[ nim-fuh-mey-nee-ak, nim-foh‐ ]
/ ˌnɪm fəˈmeɪ niˌæk, ˌnɪm foʊ‐ /
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a woman who has abnormally excessive and uncontrollable sexual desire.
adjective Also nym·pho·ma·ni·a·cal [nim-foh-muh-nahy-uh-kuhl] /ˌnɪm foʊ məˈnaɪ ə kəl/ .
(of a woman) having abnormally excessive sexual desire.


What Is The Origin Of The Term "Nymphomaniac"

The term nymphomaniac may sound dirty or risque today. But back in Ancient Greece -- well, it also was dirty and risque. Take a look at the origin story of this word!

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Origin of nymphomaniac

First recorded in 1825–30; nymphomani(a) + -ac

Words nearby nymphomaniac

Dictionary.com Unabridged Based on the Random House Unabridged Dictionary, © Random House, Inc. 2023


What does nymphomaniac mean?

A nymphomaniac is a woman, though occasionally a man, with an uncontrollable desire to have lots of sex, especially with different partners. It can be both a positive or pejorative term, depending on context.

Content warning: the following content includes references to sexual activity.

Where did the term nymphomaniac come from?

The word nymphomaniac ultimately comes from Greek roots that give us nymph and mania. The Ancient Greek source of nymph meant “young woman” or “bride,” and may be most familiar in the form of beautiful, powerful, sexualized, mythological maidens. Mania literally means “frenzied madness,” seen in words like pyromania or egomania.

Nymphomania is found in the early 1700s, its noun form, nymphomaniac, in the 1820s. In the 18th and 19th centuries, some doctors treated nymphomania as a disease and sent women to hospitals or asylums for horrific surgical treatments. They were mostly perfectly healthy—just, in the full force of double standards, not conforming to the sexual norms of the day.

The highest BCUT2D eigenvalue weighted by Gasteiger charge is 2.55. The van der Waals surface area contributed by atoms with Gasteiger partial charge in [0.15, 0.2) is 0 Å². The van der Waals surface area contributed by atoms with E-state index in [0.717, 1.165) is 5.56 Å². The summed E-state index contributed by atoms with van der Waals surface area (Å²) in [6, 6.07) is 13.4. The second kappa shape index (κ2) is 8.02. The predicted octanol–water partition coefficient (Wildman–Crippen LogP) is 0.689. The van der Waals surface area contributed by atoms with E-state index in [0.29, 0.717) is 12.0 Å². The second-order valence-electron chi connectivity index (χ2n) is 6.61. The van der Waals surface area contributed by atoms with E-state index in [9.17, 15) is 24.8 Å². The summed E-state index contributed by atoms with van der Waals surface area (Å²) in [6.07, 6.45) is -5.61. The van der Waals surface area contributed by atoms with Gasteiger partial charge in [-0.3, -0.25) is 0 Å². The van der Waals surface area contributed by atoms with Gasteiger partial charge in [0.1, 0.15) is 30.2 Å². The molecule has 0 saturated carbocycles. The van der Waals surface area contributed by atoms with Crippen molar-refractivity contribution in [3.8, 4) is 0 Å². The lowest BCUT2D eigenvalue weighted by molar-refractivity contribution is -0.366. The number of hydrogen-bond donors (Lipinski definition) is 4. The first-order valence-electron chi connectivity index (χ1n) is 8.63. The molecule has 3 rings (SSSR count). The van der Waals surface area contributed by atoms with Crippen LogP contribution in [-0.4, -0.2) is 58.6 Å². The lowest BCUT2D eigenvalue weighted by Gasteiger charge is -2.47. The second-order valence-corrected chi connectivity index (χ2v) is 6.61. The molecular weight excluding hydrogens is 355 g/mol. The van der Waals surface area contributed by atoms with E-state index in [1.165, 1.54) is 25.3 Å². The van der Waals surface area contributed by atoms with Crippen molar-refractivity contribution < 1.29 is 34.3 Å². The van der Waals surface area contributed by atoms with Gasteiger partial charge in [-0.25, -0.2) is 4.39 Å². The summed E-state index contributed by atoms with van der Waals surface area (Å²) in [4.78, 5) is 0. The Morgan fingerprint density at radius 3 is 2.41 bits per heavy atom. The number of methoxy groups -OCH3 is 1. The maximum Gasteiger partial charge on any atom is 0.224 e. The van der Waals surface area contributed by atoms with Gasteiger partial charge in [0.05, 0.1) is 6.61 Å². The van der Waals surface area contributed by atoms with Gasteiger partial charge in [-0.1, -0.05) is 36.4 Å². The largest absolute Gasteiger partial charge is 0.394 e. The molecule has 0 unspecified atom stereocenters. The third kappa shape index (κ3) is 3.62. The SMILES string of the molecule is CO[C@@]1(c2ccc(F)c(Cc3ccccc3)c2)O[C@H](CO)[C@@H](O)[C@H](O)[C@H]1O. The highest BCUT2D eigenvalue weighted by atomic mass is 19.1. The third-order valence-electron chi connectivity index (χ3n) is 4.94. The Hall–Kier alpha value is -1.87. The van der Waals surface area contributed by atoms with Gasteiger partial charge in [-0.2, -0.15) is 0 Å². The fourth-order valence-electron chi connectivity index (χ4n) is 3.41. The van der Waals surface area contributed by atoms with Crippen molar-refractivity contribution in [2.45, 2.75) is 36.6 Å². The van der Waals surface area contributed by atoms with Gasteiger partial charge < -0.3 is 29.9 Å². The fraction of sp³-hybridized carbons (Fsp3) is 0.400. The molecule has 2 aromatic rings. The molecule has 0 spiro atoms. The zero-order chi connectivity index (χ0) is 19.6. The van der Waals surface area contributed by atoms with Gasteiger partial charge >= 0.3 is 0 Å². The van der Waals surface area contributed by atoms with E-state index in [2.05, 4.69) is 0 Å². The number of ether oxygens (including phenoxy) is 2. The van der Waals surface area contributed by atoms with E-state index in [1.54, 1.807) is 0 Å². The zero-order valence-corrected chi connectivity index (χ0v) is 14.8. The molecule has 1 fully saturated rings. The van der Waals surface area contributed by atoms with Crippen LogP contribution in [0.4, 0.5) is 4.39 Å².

In his 1955 classic Lolita, Vladimir Nabokov has his adult male protagonist call his 12-year-old obsession, Lolita, a nymphet. As linguist Christen Helper found, the novel helped increase both nymphet and nympho, a shortened form since the 1930s, in the mainstream. As women gradually became more open about their sexuality, they were more often called nymphomaniacs, implying they were sexually promiscuous.

Nymphomania is not a formal disease name. Hypersexuality (sex addiction) is a recognized affliction affecting all genders and sexual orientations, and those affected with it may get called nymphomaniacs in popular culture.

While nymphomaniac is occasionally for men, it is mostly a gendered, when not outright sexist, term for a “female sex addict” or a woman perceived as promiscuous. There is a male equivalent, but it is rare: satyriasis, after the mythic, sexualized satyr.

In 2013–14, director Lars Von Trier released an epic, erotic, and darkly funny two-part film called Nymphomaniac, recounting the many sexual experiences of a woman and self-described nymphomaniac.

Who uses the term nymphomaniac?

As noted, nymphomaniac usually refers to a woman. When women use of it themselves, it is usually sex-positive for a high libido and openness to many sexual partners.

When men use it of women, it can be used in desire, for a partner who wants to have frequent sex, or denigration, just like a fancy word for the slur “slut.”

Nymphomaniacs are also, unsurprisingly, common in pornography.


This content is not meant to be a formal definition of this term. Rather, it is an informal summary that seeks to provide supplemental information and context important to know or keep in mind about the term’s history, meaning, and usage.

How to use nymphomaniac in a sentence